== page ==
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  2. I am an advocate for gratitude especially before complaining. I find that gratitude helps give us perspective and possibly especially so when dealing with health or other stressful times.

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  3. Great thoughts. We only eat two meals a year as a family sitting around the same table. One is Thanksgiving and one is Christmas. On Thanksgiving we do tell each other what we are thankful for but we don’t hold hands. Gratitude is something I try to practice all the time for the very reasons you say. As far as lifting my spirits, I craft.

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  4. One of the best ways of raising the spirits, I have found, is expressed in a quotation I found recently: ‘little acts of unconsidered kindness’. For example I was recently trying to get out of church quickly so that I could get to the cemetery before the hearse, but my view of the road to the left was blocked by a flatbed truck and trailer loaded with wreaths. Someone on my right stopped and let me out instead of bulldozing their way through (even though I had calculated that the road was narrow enough that if they _did_ bulldoze their way through that would effectively leave me a clear space anyway). Or the person who stepped back and held the shop door open for me when I was laden. Such things oil the mechanism of our human interactions and are catching!

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  5. David, you’re spot on there. I do believe that gratitude ahead of complaint is the key to navigating stressful times with more grace and less stress.

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  6. Janet, I’m glad to hear that you adhere to the gratitude part of Thanksgiving (I’m more than happy to forego the hand-holding too ;)) I’m becoming more & more convinced by the effectiveness of gratitude. I would so love to indulge myself in crafting, but am aware of the uplifting nature of my photography & writing, so won’t attempt to split myself further – quite yet. But one day 🙂

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  7. Alan, I love that and couldn’t agree more. Some of what used to be regarded as courtesy are acts of consideration & kindness and, if only more of us practised those acts, the world would be vastly improved. After an especially difficult period this summer, I stormed out after a row to cool down. On impulse, I dropped in on a friend who’s undergoing treatment for cancer. His pleasure at having company, at having someone sit and listen to him did so much for me and my mood (but I suspect you know exactly what I mean).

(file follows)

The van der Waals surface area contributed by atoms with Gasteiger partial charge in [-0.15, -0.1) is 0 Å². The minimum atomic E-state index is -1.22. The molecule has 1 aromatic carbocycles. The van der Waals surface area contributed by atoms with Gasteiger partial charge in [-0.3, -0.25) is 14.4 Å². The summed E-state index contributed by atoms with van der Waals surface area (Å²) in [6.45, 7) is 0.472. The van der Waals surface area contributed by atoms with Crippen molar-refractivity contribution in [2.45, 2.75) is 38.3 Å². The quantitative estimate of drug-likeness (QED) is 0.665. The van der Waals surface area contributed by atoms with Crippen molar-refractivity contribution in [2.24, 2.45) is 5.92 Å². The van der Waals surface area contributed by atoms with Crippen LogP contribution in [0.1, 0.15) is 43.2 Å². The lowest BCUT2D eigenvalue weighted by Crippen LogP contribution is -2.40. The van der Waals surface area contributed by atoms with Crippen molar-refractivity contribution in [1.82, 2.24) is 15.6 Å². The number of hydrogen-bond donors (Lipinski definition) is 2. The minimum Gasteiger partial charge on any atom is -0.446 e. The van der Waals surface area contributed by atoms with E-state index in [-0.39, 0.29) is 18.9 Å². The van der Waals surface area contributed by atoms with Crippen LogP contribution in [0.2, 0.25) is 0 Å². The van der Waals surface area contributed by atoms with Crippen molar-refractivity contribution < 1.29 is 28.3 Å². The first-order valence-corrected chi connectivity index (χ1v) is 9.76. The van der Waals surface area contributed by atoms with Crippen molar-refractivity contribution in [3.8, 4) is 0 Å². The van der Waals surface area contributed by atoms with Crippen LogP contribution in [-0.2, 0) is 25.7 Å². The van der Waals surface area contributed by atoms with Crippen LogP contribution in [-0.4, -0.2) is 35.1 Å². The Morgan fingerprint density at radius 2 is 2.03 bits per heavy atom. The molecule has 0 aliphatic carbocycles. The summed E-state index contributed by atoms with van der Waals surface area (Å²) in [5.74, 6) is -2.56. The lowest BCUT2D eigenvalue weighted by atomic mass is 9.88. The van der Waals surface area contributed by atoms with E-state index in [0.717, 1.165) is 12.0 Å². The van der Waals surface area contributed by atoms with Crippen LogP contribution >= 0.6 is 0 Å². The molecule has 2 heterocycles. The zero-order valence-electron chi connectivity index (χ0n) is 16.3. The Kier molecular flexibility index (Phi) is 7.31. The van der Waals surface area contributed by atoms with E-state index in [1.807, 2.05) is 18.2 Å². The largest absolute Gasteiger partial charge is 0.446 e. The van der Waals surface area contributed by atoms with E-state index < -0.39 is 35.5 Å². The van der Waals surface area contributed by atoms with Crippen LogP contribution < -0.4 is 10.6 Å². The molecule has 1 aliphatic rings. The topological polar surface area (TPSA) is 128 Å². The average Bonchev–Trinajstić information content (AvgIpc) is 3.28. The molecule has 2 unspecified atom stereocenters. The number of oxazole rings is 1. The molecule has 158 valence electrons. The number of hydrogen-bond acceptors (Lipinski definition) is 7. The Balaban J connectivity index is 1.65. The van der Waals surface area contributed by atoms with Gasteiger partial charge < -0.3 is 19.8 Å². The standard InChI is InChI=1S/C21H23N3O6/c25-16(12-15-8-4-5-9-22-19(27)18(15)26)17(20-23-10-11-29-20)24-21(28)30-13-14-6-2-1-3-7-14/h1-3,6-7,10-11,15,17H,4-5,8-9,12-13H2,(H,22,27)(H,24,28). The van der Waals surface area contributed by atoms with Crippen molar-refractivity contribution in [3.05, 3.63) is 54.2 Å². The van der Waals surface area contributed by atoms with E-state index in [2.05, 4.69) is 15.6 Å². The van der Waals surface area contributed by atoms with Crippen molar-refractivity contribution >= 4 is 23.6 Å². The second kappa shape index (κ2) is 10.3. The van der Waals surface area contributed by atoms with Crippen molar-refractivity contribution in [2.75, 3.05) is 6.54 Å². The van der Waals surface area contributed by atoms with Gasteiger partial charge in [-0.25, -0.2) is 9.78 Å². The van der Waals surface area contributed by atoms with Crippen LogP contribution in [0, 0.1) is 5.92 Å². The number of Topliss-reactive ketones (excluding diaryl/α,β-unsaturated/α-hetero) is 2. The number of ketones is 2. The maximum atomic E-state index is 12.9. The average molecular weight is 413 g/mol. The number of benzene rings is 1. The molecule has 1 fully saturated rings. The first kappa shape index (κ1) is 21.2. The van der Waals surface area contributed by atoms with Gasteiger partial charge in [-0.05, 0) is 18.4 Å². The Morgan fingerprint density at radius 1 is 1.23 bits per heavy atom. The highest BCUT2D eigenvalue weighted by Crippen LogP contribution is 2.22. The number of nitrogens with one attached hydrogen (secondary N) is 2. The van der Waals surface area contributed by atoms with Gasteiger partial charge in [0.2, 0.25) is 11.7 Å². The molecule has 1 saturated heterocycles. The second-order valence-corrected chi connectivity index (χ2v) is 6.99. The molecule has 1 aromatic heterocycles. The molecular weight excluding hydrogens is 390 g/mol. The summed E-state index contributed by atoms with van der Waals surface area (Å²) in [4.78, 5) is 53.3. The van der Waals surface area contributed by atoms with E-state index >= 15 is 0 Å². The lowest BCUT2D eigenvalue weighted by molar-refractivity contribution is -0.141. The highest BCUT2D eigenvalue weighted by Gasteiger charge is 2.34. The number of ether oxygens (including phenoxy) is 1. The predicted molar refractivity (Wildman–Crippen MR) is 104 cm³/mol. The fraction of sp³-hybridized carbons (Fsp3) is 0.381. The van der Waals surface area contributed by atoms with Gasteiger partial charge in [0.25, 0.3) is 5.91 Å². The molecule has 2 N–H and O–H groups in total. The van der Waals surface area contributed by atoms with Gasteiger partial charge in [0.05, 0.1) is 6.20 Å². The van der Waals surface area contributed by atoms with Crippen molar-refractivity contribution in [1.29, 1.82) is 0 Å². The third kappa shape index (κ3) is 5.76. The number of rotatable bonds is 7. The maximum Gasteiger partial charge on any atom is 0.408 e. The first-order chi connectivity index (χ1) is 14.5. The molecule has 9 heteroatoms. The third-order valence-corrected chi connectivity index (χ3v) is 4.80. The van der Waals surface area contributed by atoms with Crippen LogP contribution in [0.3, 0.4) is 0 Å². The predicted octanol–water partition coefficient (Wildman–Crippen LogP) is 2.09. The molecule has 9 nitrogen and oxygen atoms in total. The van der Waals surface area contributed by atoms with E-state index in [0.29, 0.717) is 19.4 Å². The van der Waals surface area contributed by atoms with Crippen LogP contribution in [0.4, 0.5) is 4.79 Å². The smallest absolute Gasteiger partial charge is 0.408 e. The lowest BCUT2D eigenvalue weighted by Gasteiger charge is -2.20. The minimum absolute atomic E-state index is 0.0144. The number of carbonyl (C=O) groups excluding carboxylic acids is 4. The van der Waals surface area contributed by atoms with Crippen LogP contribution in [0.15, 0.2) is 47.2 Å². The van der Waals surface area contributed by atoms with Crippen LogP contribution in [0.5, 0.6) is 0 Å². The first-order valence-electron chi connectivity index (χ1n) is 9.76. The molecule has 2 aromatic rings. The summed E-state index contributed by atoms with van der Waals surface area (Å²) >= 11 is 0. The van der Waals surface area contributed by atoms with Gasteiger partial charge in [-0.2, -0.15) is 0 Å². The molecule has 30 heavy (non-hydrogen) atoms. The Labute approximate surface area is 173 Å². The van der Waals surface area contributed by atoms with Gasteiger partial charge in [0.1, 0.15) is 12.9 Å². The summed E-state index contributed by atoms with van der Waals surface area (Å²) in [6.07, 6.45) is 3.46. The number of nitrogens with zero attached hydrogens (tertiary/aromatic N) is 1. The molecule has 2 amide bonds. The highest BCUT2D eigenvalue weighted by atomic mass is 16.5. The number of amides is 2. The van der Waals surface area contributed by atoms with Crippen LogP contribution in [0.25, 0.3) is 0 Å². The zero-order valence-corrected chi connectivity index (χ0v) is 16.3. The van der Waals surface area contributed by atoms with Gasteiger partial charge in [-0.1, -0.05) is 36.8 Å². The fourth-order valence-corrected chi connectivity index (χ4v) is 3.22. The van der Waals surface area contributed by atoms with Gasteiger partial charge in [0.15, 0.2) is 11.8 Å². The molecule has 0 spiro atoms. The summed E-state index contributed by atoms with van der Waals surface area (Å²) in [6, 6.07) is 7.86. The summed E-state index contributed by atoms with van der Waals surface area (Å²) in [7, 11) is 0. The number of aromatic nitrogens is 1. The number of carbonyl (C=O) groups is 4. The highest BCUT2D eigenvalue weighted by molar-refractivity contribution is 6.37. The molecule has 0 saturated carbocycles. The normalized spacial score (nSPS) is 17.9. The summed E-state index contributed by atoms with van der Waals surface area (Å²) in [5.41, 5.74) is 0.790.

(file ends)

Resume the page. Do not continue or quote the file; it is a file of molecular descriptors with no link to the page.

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  8. I do like your idea of thanking rather than asking for forgiveness. There’s a ring of authenticity to that, perhaps even more meaningful.

    Of course, I suppose skeptics out there might see thanking in advance as a form of presumption too; but maybe I should leave my own family out of this. 😉 – Marty

    Liked by 1 person

  9. Marty, that was my initial reaction – wouldn’t it leave me open to people thinking I was being presumptuous? But, with time, I’ve decided I do like the more positive aspect of it & unless I was to misuse it – for example, in making no attempt to being on time while still thanking people for waiting – it’s the way forward for me. I feel more able to consider this option now as I’ve been working hard at my timekeeping after a dear friend called me on it a few years ago to the extent that I feel terribly stressed if not on time 😉

    Liked by 1 person

  10. I agree, it does really sit well with the current thinking around gratitude 🙂